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Abstract: TH-PO907

Vertebral Fracture Risk Is Increased Among Living Kidney Donors 25 Years After Donation: Survey-Based Study

Session Information

Category: Transplantation

  • 2102 Transplantation: Clinical


  • Maradit Kremers, Hilal, Mayo Clinic Minnesota, Rochester, Minnesota, United States
  • Grossardt, Brandon R., Mayo Clinic Minnesota, Rochester, Minnesota, United States
  • Kasiske, Bertram L., Hennepin Healthcare System Inc, Minneapolis, Minnesota, United States
  • Matas, Arthur J., Regents of the University of Minnesota, Minneapolis, Minnesota, United States
  • Khosla, Sundeep, Mayo Clinic Minnesota, Rochester, Minnesota, United States
  • Kremers, Walter K., Mayo Clinic Minnesota, Rochester, Minnesota, United States
  • Amer, Hatem, Mayo Clinic Minnesota, Rochester, Minnesota, United States
  • Kumar, Rajiv, Mayo Clinic Minnesota, Rochester, Minnesota, United States

Living kidney donors may have an increased risk of fractures due to reductions in renal mass, lower concentration of 1,25-dihydroxyvitamin D, secondary increases in parathyroid hormone and bone turnover markers. We compared the long-term risk of fractures among living kidney donors with matched controls from the general population.


Surviving kidney donors from 3 transplant centers completed a survey about bone health and history of fractures. Age, sex, and race-matched non-donor controls without a history of comorbidities that would have precluded kidney donation were identified from population-based resources and completed the survey. The proportion of persons reporting fractures was compared using standardized incidence ratios (SIR).


A total of 1,930 donors and 1,615 controls responded to the survey. Average time between donation/index date and survey date was 24.8 years for donors and 27.3 years for controls. At the time of the survey, donors were 1.1 years younger than the controls (67.4 vs 68.5 years). Although the overall rate of fractures in donors was significantly less than in controls (SIR 0.91; 95% CI 0.82-0.99), there were significantly more vertebral fractures in donors than in controls (SIR 1.43; 95% CI 1.06-1.86) and more hip fractures in women donors compared to controls (SIR 1.90; 95% CI 1.01-3.26).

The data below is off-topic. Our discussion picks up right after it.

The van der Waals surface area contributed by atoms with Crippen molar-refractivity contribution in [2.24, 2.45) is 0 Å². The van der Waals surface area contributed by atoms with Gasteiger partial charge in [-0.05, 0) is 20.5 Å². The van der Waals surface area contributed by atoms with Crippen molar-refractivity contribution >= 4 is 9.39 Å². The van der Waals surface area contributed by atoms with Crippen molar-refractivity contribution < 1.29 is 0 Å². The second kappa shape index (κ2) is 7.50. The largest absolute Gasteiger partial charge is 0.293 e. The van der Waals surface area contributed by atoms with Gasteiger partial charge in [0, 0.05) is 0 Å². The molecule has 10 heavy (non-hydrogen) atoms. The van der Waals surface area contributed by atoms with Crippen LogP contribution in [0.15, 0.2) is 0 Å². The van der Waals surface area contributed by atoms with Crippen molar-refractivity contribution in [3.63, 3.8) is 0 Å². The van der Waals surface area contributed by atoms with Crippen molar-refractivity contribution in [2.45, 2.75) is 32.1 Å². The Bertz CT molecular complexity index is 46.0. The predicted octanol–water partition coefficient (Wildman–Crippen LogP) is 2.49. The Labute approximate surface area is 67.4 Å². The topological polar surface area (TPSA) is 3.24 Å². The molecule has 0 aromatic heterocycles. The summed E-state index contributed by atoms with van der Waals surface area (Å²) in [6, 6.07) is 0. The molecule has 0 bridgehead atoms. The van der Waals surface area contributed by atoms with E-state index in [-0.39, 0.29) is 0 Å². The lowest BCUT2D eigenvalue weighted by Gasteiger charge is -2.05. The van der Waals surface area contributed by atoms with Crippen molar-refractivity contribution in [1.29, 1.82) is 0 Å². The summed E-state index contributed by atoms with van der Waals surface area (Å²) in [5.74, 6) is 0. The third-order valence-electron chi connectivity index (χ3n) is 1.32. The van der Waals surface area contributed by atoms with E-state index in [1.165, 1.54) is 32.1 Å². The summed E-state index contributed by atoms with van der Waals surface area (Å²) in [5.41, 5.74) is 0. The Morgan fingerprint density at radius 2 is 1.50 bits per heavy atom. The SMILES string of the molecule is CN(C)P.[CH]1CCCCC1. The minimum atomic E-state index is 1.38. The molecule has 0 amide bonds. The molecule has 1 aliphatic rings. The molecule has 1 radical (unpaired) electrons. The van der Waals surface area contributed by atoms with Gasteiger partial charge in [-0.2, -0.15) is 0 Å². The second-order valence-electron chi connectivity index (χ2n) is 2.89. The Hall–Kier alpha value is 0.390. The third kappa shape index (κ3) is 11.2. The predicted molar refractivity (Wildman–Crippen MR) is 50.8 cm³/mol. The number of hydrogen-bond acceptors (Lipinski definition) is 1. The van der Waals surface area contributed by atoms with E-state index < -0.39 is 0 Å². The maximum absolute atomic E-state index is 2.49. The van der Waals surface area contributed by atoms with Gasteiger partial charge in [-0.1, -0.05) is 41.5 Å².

Our findings suggest excess vertebral fractures in both men and women and excess hip fractures in women among living kidney donors compared to controls after 25 years of follow-up.

Age-, sex-, and time after index-standardized incidence ratios (SIRs) for fracture risk in donors vs. controls
Fracture siteObs.*Exp.†SIR (95% CI)‡Obs.*Exp.†SIR (95% CI)‡Obs.*Exp.†SIR (95% CI)‡
Any fracture reported420462.20.91 (0.82 to 0.99)282295.00.96 (0.85 to 1.07)138167.20.83 (0.69 to 0.98)
Fragility fracture153140.31.09 (0.92 to 1.28)10593.91.12 (0.92 to 1.35)4846.41.03 (0.76 to 1.37)
Hip2114.71.43 (0.89 to 2.19)136.81.90 (1.01 to 3.26)87.91.02 (0.44 to 2.01)
Lower arm or wrist9199.70.91 (0.74 to 1.12)6870.90.96 (0.75 tp 1.22)2328.80.80 (0.51 to 1.20)
Spine or back (vertebrae)5035.01.43 (1.06 to 1.88)3021.21.41 (0.95 to 2.02)2013.81.45 (0.89 to 2.24)

*Observed fractures in kidney donors. †Expected # of fractures in kidney donors by applying age-, sex-, and time after index-specific fracture rates observed in controls. ‡Standardized incidence ratio (SIR) for risk of fractures in kidney donors compared to risk in controls. SIR > 1.0 means more fractures in kidney donors than in controls.


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